On Aug. 5, Virginia Tech issued an updated mask requirement for the fall 2021 semester stating that all students and faculty, regardless of vaccination status, are required in designated areas indoors.
As of Aug. 10, all faculty, students and visitors at all Virginia Tech-owned or leased facilities in communities with substantial or high community transmission must wear a mask in indoor spaces, according to a VTx article published on Aug. 5.
“These include all lobbies, foyers, atriums, hallways and elevators accessible by the general public, as well as auditoriums, arenas, theaters, museums, concert halls, or other areas used for a performance or an exhibit,” the statement read.
Within residence halls, masks are not required for those who are fully vaccinated due to the lower risk of transmission in a largely vaccinated student community. Dining facilities still require the use of masks when not eating or drinking. Currently, masks are not required in outdoor settings.
These changes are emerging as the Delta variant of COVID-19, first discovered in India, is causing a rise in new cases in Virginia, according to the Virginia Department of Health. All areas of Virginia are seeing this growth, with 32 of 35 health districts experiencing surges.
During a virtual town hall on June 24, Assistant Professor of Medicine of the Divisions of Infectious Disease and Pulmonary/Critical Care Medicine at the University of Virginia Dr. Taison Bell talked about the vaccines’ ability to protect against rising variants.
“The problem with the Delta variant is that it’s really a one-two punch,” Bell said. “It has increased transmissibility, so somewhere between 40% – 60% more transmissible than the Alpha variant, which was already about 50% more transmissible than the regular variant, and we saw that there was an ability to escape the vaccine.”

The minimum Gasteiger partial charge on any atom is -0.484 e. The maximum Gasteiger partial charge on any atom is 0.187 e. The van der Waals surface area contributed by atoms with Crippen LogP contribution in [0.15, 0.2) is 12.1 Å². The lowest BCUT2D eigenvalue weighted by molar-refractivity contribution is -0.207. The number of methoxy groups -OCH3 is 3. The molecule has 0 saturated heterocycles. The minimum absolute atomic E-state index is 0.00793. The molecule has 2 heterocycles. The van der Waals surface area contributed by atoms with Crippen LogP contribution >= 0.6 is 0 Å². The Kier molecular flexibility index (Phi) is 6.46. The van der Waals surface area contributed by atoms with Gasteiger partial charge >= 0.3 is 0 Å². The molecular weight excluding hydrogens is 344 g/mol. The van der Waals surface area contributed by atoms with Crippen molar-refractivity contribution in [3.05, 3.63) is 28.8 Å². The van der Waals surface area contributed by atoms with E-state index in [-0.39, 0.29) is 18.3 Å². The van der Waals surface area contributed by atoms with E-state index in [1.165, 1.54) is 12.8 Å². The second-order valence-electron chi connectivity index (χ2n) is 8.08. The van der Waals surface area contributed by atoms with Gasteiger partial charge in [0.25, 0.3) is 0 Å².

According to the Virginia Department of Health’s weekly COVID-19 modeling report, vaccines are the best defense against the Delta variant and prevent serious illness and death, and wearing masks indoors is necessary in reducing local transmission rates. Virginia Tech has already held one vaccine clinic in Blacksburg on Aug. 11 and will be holding another on Aug. 26.
Despite the tightening restrictions, many students remain warily optimistic about the coming semester. Lucy Han, a junior majoring in mathematics, says she is excited for the switch back to in-person classes and to get more involved in communities on campus without the Zoom component.
“Personally, because I will be wearing a mask no matter what and am fully vaccinated, I feel a little more comfortable (going back to campus), but since I know some people refuse to get the vaccine and try to fake vaccine cards, that makes me uncomfortable,” Han said. “I’m more afraid for other people than myself, because I know I’m going to protect myself.”
For David Cox Jr., a sophomore majoring in political science and economics, the upcoming school year will be vastly different from his first year, with classes being in person and the ability to attend sporting events.
“I am most excited about the school year being relatively normal, since last year wasn’t normal at all,” Cox said. “I’m excited to go to in-person classes, go to football games and have a more in-person experience with everyone on campus now. I’m ready to have the full Virginia Tech experience that I was promised when I applied and came to VT.”